Of course, not all children who suffer alienating processes will develop internalising or externalising problems. This depends on multiple other factors present in their environment during their upbringing. For example, establishing a warm relationship with a positive role model, such as a relative in the extended family, the parent of a friend, or a teacher, can work, to a certain extent, to prevent psychopathology. However, PA must be treated as an important risk factor that multiplies the probability of mental health and behavioural problems similar to other types of child maltreatment.


6. Prescriptions for the justice system, child protection, and mental health services

The construct of PA and its damaging effects is largely misunderstood by the public, the judges, and many professionals who work with children [56, 57], perhaps because of the controversy surrounding the concept. Years of discussion about whether it should be considered a psychiatric syndrome and catalogued within the DSM or whether it complies with the criteria for a mental disorder has distracted and obstructed the development of effective solutions. Problematic situations do not receive the necessary attention to prevent children submitted to PA processes from suffering the consequences. There are no consistent and systematic measures of the prevalence of PA cases within the family justice system. There are no specialised services and personnel to address PA cases effectively. In addition, poor understanding of the relationship dynamics and psychological mechanisms involved in PA leads to mistakenly identifying PA where it does not exist (i.e., false positives) and dismissing legitimate PA cases (i.e., false negatives) [58]. Besides, PA is neither a yes/no construct nor it is a static process. On the contrary, alienating behaviours by the AP and by the child most likely worsen over time [2]. For example, Göran reported, “It got worse when I met another woman who cared for the kids, and they liked her. But after a while, it got bad, and my daughter told me ‘I don’t want to live with you’ […] somehow, they were getting more and more alienated”.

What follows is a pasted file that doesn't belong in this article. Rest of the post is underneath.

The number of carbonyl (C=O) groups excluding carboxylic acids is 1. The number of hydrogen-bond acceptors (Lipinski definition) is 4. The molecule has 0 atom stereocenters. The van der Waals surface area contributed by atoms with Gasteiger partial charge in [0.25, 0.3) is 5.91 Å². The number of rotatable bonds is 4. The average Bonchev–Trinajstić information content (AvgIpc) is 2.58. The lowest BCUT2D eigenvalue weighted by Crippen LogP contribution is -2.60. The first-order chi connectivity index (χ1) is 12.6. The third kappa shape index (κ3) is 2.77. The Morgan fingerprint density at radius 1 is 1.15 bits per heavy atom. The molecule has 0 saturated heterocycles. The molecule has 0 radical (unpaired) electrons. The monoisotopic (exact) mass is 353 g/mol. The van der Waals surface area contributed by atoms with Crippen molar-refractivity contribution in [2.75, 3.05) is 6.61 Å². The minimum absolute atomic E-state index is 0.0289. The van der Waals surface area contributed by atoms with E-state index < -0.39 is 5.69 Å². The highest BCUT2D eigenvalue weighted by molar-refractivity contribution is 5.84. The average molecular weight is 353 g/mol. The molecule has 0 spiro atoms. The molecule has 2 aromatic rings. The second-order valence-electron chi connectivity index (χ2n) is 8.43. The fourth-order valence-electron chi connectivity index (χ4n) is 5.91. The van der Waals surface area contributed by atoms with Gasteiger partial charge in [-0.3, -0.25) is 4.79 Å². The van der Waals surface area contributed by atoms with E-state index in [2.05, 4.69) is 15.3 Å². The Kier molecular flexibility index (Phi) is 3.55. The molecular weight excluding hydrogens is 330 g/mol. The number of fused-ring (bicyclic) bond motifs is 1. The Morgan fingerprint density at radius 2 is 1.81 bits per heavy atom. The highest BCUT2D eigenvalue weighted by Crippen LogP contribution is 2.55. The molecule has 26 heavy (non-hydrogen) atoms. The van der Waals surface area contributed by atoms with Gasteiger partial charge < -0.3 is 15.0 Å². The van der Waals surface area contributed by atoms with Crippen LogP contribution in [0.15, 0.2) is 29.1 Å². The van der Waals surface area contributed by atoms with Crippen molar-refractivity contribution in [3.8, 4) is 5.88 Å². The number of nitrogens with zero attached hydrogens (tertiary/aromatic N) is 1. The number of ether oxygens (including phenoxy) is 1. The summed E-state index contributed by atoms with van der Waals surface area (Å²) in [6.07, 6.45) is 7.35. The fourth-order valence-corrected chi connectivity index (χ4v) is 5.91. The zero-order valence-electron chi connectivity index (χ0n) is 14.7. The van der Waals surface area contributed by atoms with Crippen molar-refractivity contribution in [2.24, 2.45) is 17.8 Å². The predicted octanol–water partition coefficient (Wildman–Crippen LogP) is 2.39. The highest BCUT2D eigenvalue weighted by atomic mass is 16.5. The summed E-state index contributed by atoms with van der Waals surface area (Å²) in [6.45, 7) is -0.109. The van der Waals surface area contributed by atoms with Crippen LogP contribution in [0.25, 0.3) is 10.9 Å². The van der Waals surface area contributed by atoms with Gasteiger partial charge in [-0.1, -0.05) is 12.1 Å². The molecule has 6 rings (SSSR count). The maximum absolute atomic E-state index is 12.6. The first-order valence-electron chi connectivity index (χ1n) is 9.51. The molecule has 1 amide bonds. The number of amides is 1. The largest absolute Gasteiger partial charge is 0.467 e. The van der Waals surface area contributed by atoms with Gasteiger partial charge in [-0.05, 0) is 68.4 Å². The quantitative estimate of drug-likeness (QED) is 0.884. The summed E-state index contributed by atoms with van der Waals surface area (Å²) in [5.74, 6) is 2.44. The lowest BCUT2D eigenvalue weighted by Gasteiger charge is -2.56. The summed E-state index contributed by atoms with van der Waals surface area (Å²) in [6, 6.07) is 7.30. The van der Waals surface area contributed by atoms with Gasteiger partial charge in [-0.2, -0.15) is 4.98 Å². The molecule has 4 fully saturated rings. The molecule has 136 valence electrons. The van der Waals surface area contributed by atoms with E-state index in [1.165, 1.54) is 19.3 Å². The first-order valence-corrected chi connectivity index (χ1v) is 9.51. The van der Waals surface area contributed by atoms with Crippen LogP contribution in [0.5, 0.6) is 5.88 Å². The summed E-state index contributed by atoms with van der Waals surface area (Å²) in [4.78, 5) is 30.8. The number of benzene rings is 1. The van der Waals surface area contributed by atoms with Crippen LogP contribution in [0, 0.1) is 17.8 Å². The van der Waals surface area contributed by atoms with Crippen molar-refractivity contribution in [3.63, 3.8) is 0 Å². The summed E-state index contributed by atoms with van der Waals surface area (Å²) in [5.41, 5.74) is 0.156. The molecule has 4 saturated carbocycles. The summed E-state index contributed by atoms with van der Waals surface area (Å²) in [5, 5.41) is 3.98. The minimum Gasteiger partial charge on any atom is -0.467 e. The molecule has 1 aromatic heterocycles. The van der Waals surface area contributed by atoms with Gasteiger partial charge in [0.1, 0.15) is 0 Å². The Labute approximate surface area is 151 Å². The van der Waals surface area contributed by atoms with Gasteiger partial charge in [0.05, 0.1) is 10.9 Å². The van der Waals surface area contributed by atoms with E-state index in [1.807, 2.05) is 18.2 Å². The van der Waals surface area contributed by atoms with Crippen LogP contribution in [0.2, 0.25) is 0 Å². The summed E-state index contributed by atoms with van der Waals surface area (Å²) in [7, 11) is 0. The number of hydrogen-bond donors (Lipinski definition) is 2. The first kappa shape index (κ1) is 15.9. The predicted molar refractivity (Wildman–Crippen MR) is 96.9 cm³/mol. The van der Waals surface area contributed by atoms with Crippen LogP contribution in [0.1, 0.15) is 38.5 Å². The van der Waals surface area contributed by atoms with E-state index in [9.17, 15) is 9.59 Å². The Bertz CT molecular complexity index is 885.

Concurrently to PA, the AP’s false allegations of domestic violence and child sexual abuse by the TP causes the immediate interdiction of the TP’s visits to the child on many occasions. Allegations of abuse further complicate investigation and intervention. Like PA, false allegations are largely understudied. Some asseverate that is a rare phenomenon [59] but as Silva [46] pointed out, what surfaces might be just the tip of the iceberg. Allegations of abuse take time to investigate, time that the AP has to manipulate and alienate the child further. If the AP further complicates the case by not complying with court orders or by taking actions that purposefully delay court proceedings, any attempt to recover the relationship between the TP and the child will undoubtedly fail.

In addition, the lack of economic and psychological resources to continue lengthy litigation possibly drives the TP to desist from pursuing judicial action. Many TPs feel hopeless after their repeated unsuccessful attempts to manage the problem through the family justice system [2]. Eventually, doubts about the best course of action arise in the mind of the TP. Göran reported, “They [child protective services] claimed they would actually argue that the children should live with me and have minimal or no contact with the mother. But they were afraid of how that would work because the children were so against being with me. They didn’t have anything to complain about me as a father, neither had the school in their opinion, when they wrote the report. But, on the other hand, they thought the children didn’t have enough bad time with the mother that they would require to enforce drawing them away of her. And I was kind of… reflecting… what is the best for my children? […] May be it is better to leave them with the mother and try to manage my life and show them I love them, I want to be with them and that I’m waiting for them to come when they feel like it.”